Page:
After earning his PhD from CalTech, Moore and a colleague in 1957 joined Fairchild Semiconductor Laboratory, one of the earliest firms to manufacture commercially viable transistors and integrated circuits.

As the company grew, the seeds were planted for the transformation of the peninsula of land south of San Francisco into what became known as Silicon Valley.

Moore and longtime colleague Robert Noyce struck out on their own in 1968, bringing along a third, Andy Grove, who would become a future Intel CEO.

Moore retired from Intel in 2006.

Over his lifetime, he donated more than $5.1 billion to charitable causes through the foundation he set up with his wife of 72 years, Betty.

“Though he never aspired to be a household name, Gordon’s vision and his life’s work enabled the phenomenal innovation and technological developments that shape our everyday lives,” said Harvey Fineberg, president of the Gordon and Betty Moore Foundation.

Leaders of Intel heaped tribute on Moore.

“He was instrumental in revealing the power of transistors, and inspired technologists and entrepreneurs across the decades,” said Intel chief executive Pat Gelsinger.

“He leaves behind a legacy that changed the lives of every person on the planet. His memory will live on,” Gelsinger added on Twitter.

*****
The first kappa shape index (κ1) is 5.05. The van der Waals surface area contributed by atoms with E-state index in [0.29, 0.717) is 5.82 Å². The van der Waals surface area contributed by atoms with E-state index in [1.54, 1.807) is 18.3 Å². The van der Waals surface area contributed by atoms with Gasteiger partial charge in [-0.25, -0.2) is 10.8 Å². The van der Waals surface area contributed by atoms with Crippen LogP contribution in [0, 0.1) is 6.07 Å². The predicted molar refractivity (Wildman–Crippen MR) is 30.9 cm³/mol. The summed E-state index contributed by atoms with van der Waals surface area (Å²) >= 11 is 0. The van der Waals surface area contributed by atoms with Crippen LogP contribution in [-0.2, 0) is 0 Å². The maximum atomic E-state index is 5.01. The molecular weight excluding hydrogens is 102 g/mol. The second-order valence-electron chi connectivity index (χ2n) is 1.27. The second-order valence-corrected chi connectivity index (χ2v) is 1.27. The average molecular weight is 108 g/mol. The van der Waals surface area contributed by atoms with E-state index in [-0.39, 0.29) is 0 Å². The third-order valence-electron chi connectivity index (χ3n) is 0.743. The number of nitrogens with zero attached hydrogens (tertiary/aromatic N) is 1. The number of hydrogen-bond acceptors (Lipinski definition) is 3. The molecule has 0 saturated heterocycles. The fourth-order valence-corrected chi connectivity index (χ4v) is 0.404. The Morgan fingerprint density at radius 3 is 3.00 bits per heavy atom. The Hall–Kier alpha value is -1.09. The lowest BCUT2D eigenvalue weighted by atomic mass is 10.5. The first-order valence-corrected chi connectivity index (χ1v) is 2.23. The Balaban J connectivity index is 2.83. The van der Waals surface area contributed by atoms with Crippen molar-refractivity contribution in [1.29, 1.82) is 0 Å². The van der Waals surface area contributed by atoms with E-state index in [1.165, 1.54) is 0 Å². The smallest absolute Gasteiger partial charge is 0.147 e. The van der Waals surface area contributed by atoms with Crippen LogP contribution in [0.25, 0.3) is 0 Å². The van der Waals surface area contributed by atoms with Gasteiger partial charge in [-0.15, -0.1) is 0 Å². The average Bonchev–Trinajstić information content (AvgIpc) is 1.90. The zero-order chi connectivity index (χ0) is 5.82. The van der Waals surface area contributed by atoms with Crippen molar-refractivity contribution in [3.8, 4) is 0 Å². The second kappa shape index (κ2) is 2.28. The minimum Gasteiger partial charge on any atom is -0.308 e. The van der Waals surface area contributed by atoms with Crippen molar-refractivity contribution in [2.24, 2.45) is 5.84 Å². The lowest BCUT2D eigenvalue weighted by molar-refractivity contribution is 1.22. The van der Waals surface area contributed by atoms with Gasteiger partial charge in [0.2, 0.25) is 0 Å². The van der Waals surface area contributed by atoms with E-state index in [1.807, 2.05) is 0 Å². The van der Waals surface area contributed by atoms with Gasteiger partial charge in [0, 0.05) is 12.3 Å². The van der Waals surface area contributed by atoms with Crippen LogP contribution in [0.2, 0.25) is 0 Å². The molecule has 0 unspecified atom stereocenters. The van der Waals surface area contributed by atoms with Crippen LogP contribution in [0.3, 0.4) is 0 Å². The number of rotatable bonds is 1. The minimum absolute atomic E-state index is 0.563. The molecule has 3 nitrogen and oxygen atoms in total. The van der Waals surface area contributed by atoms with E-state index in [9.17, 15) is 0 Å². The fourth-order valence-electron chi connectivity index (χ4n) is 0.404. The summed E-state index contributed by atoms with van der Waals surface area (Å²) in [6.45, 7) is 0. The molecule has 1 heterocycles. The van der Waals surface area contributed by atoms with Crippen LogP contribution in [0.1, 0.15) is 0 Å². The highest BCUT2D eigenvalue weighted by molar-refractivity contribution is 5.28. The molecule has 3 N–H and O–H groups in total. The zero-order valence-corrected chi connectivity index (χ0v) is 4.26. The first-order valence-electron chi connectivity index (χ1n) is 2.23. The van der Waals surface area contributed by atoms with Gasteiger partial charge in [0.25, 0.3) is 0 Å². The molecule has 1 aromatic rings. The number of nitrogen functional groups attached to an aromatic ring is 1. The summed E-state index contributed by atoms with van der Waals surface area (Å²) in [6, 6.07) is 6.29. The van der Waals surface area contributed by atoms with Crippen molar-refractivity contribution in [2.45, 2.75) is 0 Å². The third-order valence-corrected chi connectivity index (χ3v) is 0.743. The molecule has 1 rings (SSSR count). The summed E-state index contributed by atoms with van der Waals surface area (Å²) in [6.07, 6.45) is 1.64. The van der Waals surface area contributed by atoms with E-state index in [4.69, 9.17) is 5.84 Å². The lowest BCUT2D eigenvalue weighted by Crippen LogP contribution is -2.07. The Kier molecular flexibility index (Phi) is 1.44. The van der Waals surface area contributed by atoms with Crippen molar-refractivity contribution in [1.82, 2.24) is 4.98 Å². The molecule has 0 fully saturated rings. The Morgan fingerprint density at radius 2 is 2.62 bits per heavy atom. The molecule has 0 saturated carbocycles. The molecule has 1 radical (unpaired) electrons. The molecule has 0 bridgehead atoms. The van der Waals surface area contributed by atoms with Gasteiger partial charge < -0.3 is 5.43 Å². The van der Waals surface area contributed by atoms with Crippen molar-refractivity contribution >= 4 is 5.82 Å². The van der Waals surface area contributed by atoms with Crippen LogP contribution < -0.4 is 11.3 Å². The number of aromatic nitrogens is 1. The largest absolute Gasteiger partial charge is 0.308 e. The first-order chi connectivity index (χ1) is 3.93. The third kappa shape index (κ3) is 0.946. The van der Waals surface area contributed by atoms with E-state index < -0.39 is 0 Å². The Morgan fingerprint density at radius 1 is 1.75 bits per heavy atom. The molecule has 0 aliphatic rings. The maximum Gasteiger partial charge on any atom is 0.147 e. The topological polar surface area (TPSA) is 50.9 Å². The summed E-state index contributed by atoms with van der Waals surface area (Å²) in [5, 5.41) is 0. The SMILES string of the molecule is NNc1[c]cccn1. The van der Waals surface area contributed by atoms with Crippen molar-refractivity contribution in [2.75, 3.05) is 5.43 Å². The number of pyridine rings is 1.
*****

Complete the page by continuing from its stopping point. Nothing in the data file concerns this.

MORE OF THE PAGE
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Credit Suisse, UBS among banks in DOJ Russia-sanctions probe

Credit Suisse Group AG and UBS Group AG are among banks under scrutiny in a US Justice Department probe into whether financial professionals helped Russian oligarchs evade sanctions, according to people familiar with the matter.

The Swiss banks were included in a recent wave of subpoenas sent out by the US government, the people said. The information requests were sent before the crisis that engulfed Credit Suisse and resulted in UBS’s proposed takeover of its rival.

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Subpoenas also went to employees of some major US banks, two people with knowledge of the inquiries, said.

The Justice Department inquiries are focused on identifying which bank employees dealt with sanctioned clients and how those clients were vetted over the past several years, according to one of the people. Those bankers and advisers may then be subject to further investigation to determine if they broke any laws.

Credit Suisse and UBS both declined to comment. UBS fell as much as 7.2 percent and was 5.5 percent lower as of 10:14 a.m. in Zurich on Friday.

Before the Russian invasion of Ukraine resulted in expanded sanctions, Credit Suisse was well-known for catering to wealthy Russians. At its peak, the bank managed more than $60 billion for Russian clients, who generated between $500 million and $600 million a year in revenue.